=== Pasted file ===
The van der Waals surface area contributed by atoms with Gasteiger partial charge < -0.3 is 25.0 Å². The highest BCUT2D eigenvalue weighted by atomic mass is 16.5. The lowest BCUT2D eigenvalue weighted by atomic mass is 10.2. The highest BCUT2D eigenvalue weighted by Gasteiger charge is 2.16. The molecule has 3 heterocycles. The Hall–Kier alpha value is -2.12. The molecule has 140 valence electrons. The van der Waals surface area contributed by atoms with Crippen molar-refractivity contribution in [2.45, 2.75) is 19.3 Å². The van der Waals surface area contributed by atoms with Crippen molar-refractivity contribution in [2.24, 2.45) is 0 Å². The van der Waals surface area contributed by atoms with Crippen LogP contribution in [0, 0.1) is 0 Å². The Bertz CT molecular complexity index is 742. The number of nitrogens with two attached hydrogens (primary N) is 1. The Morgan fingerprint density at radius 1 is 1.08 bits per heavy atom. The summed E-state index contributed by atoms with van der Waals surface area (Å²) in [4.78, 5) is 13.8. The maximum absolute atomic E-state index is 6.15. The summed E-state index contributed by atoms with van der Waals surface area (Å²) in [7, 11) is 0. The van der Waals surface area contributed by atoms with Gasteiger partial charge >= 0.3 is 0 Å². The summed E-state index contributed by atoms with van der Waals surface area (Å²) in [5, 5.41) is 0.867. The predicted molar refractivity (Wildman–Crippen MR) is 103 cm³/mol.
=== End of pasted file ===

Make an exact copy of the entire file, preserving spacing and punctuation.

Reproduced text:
The van der Waals surface area contributed by atoms with Gasteiger partial charge < -0.3 is 25.0 Å². The highest BCUT2D eigenvalue weighted by atomic mass is 16.5. The lowest BCUT2D eigenvalue weighted by atomic mass is 10.2. The highest BCUT2D eigenvalue weighted by Gasteiger charge is 2.16. The molecule has 3 heterocycles. The Hall–Kier alpha value is -2.12. The molecule has 140 valence electrons. The van der Waals surface area contributed by atoms with Crippen molar-refractivity contribution in [2.45, 2.75) is 19.3 Å². The van der Waals surface area contributed by atoms with Crippen molar-refractivity contribution in [2.24, 2.45) is 0 Å². The van der Waals surface area contributed by atoms with Crippen LogP contribution in [0, 0.1) is 0 Å². The Bertz CT molecular complexity index is 742. The number of nitrogens with two attached hydrogens (primary N) is 1. The Morgan fingerprint density at radius 1 is 1.08 bits per heavy atom. The summed E-state index contributed by atoms with van der Waals surface area (Å²) in [4.78, 5) is 13.8. The maximum absolute atomic E-state index is 6.15. The summed E-state index contributed by atoms with van der Waals surface area (Å²) in [7, 11) is 0. The van der Waals surface area contributed by atoms with Gasteiger partial charge >= 0.3 is 0 Å². The summed E-state index contributed by atoms with van der Waals surface area (Å²) in [5, 5.41) is 0.867. The predicted molar refractivity (Wildman–Crippen MR) is 103 cm³/mol.